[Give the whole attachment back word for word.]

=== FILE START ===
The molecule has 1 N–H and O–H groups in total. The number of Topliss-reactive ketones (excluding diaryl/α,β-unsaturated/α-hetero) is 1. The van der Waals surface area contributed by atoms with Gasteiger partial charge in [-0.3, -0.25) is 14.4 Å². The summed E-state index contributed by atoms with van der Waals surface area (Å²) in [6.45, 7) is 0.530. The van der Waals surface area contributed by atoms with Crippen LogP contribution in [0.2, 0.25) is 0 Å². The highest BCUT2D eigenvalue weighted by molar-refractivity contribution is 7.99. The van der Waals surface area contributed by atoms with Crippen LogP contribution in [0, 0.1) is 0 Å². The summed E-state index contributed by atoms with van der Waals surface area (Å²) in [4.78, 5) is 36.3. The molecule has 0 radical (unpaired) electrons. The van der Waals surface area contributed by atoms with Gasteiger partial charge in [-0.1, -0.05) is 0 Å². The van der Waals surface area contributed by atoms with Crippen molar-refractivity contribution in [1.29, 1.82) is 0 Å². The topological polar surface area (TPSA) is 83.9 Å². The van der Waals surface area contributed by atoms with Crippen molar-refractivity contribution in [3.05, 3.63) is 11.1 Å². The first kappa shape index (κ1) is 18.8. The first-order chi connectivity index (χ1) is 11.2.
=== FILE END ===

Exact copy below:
The molecule has 1 N–H and O–H groups in total. The number of Topliss-reactive ketones (excluding diaryl/α,β-unsaturated/α-hetero) is 1. The van der Waals surface area contributed by atoms with Gasteiger partial charge in [-0.3, -0.25) is 14.4 Å². The summed E-state index contributed by atoms with van der Waals surface area (Å²) in [6.45, 7) is 0.530. The van der Waals surface area contributed by atoms with Crippen LogP contribution in [0.2, 0.25) is 0 Å². The highest BCUT2D eigenvalue weighted by molar-refractivity contribution is 7.99. The van der Waals surface area contributed by atoms with Crippen LogP contribution in [0, 0.1) is 0 Å². The summed E-state index contributed by atoms with van der Waals surface area (Å²) in [4.78, 5) is 36.3. The molecule has 0 radical (unpaired) electrons. The van der Waals surface area contributed by atoms with Gasteiger partial charge in [-0.1, -0.05) is 0 Å². The van der Waals surface area contributed by atoms with Crippen molar-refractivity contribution in [1.29, 1.82) is 0 Å². The topological polar surface area (TPSA) is 83.9 Å². The van der Waals surface area contributed by atoms with Crippen molar-refractivity contribution in [3.05, 3.63) is 11.1 Å². The first kappa shape index (κ1) is 18.8. The first-order chi connectivity index (χ1) is 11.2.